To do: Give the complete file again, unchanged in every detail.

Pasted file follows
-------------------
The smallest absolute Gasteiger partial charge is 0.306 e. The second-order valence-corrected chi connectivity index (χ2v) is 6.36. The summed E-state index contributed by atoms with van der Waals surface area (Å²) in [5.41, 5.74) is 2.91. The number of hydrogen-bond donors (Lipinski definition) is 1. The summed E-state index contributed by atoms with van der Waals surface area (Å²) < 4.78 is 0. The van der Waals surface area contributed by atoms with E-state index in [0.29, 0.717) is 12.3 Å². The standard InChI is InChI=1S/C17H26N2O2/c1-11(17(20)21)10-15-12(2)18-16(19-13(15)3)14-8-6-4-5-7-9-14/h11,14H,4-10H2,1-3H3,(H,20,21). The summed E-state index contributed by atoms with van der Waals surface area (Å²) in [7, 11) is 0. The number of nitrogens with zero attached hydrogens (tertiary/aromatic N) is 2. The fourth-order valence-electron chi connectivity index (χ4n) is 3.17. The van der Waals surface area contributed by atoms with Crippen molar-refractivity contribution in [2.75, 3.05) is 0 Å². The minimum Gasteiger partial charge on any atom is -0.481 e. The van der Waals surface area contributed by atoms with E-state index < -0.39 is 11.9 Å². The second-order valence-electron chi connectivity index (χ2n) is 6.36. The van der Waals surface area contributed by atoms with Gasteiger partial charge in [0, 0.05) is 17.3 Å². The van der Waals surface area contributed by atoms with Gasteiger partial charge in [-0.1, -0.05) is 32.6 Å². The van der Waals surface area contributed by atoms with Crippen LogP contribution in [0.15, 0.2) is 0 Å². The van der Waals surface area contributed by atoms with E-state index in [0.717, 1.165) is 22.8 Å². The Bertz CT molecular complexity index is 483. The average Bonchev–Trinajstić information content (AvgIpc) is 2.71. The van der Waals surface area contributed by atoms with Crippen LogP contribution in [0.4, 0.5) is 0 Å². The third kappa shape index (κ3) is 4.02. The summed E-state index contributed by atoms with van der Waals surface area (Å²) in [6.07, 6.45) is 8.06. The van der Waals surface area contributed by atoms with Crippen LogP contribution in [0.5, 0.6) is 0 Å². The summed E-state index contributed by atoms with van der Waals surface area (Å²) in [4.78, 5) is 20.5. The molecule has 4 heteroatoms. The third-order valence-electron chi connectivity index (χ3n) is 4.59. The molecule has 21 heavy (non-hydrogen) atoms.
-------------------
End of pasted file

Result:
The smallest absolute Gasteiger partial charge is 0.306 e. The second-order valence-corrected chi connectivity index (χ2v) is 6.36. The summed E-state index contributed by atoms with van der Waals surface area (Å²) in [5.41, 5.74) is 2.91. The number of hydrogen-bond donors (Lipinski definition) is 1. The summed E-state index contributed by atoms with van der Waals surface area (Å²) < 4.78 is 0. The van der Waals surface area contributed by atoms with E-state index in [0.29, 0.717) is 12.3 Å². The standard InChI is InChI=1S/C17H26N2O2/c1-11(17(20)21)10-15-12(2)18-16(19-13(15)3)14-8-6-4-5-7-9-14/h11,14H,4-10H2,1-3H3,(H,20,21). The summed E-state index contributed by atoms with van der Waals surface area (Å²) in [7, 11) is 0. The number of nitrogens with zero attached hydrogens (tertiary/aromatic N) is 2. The fourth-order valence-electron chi connectivity index (χ4n) is 3.17. The van der Waals surface area contributed by atoms with Crippen molar-refractivity contribution in [2.75, 3.05) is 0 Å². The minimum Gasteiger partial charge on any atom is -0.481 e. The van der Waals surface area contributed by atoms with E-state index < -0.39 is 11.9 Å². The second-order valence-electron chi connectivity index (χ2n) is 6.36. The van der Waals surface area contributed by atoms with Gasteiger partial charge in [0, 0.05) is 17.3 Å². The van der Waals surface area contributed by atoms with Gasteiger partial charge in [-0.1, -0.05) is 32.6 Å². The van der Waals surface area contributed by atoms with Crippen LogP contribution in [0.15, 0.2) is 0 Å². The van der Waals surface area contributed by atoms with E-state index in [0.717, 1.165) is 22.8 Å². The Bertz CT molecular complexity index is 483. The average Bonchev–Trinajstić information content (AvgIpc) is 2.71. The van der Waals surface area contributed by atoms with Crippen LogP contribution in [0.4, 0.5) is 0 Å². The third kappa shape index (κ3) is 4.02. The summed E-state index contributed by atoms with van der Waals surface area (Å²) in [6.07, 6.45) is 8.06. The van der Waals surface area contributed by atoms with Crippen LogP contribution in [0.5, 0.6) is 0 Å². The summed E-state index contributed by atoms with van der Waals surface area (Å²) in [4.78, 5) is 20.5. The molecule has 4 heteroatoms. The third-order valence-electron chi connectivity index (χ3n) is 4.59. The molecule has 21 heavy (non-hydrogen) atoms.